But if your saying that the muscle is in constant state of some tension anyway, then i understand where you're coming from. But if a muscle is never relaxed then whats the point in calling it a concentric or eccentric contraction...why not just call it getting longer and getting shorter? :P

 

Personally i think the only way to test it would be to remove someone's hip flexors and get them to squat! haha

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Joshua Naterman

The hip flexors stabilize the joints.

 

Rippetoe is right if what he meant to say is that quite a few of them do not provide any substantial controbution to the actual movement, but he is dead wrong if he thinks they are taking a nap. Some help stabilize the hip, one helps stabilize the spine, two (at least) perform knee extension to some degree, etc.

 

Hip flexors (partial list of muscles and actions during a squat):

Iliacus: stabilizes hip directly

Psoas: stabilizes hip (indirectly) and spine (direct lumbar spinal extension)

Rectus femoris: knee extension, hip flexion; primarily a knee extensor in squats

Sartorius: hip rotation (direction depends on degree of rotation), hip flexion, knee extension.

Tensor fascia latae: hip abduction, hip rotation

 

 

As you can see, these muscles all do important things. They don't necessarily contribute directly to upward or downward motion, but they are directly involved in stabilizing your joints. How do you ensure you hinge exclusively at the hip if you do not use the muscles that move the joint (and the muscles that stabilize all the vertebral joints, which include psoas, a primary hip flexor)? How do you keep forces centered in the acetabulum with out them? :answer: You can't.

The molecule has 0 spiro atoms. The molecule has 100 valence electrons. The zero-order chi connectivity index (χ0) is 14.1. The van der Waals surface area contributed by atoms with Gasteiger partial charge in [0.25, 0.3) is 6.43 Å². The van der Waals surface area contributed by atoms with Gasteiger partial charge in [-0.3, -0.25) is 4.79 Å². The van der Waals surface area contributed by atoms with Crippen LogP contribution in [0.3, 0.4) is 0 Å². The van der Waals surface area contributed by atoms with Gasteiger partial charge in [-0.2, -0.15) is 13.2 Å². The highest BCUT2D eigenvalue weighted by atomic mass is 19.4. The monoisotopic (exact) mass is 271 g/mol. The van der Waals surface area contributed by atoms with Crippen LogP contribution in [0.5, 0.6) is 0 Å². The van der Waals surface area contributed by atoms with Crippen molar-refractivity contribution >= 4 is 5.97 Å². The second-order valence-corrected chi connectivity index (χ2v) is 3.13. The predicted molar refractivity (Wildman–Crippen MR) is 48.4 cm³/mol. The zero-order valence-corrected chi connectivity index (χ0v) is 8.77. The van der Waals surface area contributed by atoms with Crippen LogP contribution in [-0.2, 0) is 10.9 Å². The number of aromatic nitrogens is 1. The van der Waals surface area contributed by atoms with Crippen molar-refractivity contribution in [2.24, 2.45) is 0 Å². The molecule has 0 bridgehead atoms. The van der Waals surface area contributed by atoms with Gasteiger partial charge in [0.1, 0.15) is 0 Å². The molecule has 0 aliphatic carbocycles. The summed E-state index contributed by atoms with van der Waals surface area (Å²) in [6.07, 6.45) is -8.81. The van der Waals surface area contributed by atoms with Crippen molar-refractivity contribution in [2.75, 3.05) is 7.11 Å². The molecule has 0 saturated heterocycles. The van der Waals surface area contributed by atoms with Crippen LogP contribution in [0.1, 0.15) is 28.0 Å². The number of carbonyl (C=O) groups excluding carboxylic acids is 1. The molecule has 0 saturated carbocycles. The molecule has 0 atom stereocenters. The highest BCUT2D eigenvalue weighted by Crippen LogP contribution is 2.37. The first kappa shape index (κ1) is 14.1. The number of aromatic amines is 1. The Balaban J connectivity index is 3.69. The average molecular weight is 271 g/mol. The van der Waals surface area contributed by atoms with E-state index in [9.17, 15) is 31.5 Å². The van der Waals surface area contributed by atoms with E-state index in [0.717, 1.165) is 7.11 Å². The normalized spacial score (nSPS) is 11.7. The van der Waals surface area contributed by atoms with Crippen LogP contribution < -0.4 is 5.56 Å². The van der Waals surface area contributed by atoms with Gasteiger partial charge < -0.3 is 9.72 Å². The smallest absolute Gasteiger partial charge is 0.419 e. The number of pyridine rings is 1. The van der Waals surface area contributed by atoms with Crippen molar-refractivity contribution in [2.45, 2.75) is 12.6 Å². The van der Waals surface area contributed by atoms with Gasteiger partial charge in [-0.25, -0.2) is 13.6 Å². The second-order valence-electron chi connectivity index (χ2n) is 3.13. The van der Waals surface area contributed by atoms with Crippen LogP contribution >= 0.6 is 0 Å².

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Andrew Graham

yer good point...i'm sure he didn't mean they were 'dead' in the movement. The question he asked his students was "what were the hip flexors doing during the downward phase of a squat?...Is it concentric or eccentric or neither?" and then he went on to say how gravity was taking the tension out of the hip flexors.

 

Also in regards to the psoas being a primary hip flexor....In Dr. Evan Osar's seminar about the psoas..(i think it's fitnesseducationseminars.com) he had a women who had her right psoas removed because of a tumour and tested negative for hip flexion but positive for hip/trunk/midline stability!!? the case study is on his website...you might like to check it out ;)

 

I always use the drawbridge example....Which i adapted to the eccentric bicep curl! when a drawbridge lowers there's nothing pulling it down only gravity. The chain (biceps) is lowering the bridge under tension. Now, if we imagine that same bridge as the femur and the chain on the bridge as the psoas. That would mean that it would be attached to the bridge at a sub-optimal position which would be near the proximal end i.e the lesser trochanter, and not the distal end i.e the tibia via patella (end of the bridge). Mechanically, the RecFem has a far greater advantage of lifting the femur than the psoas.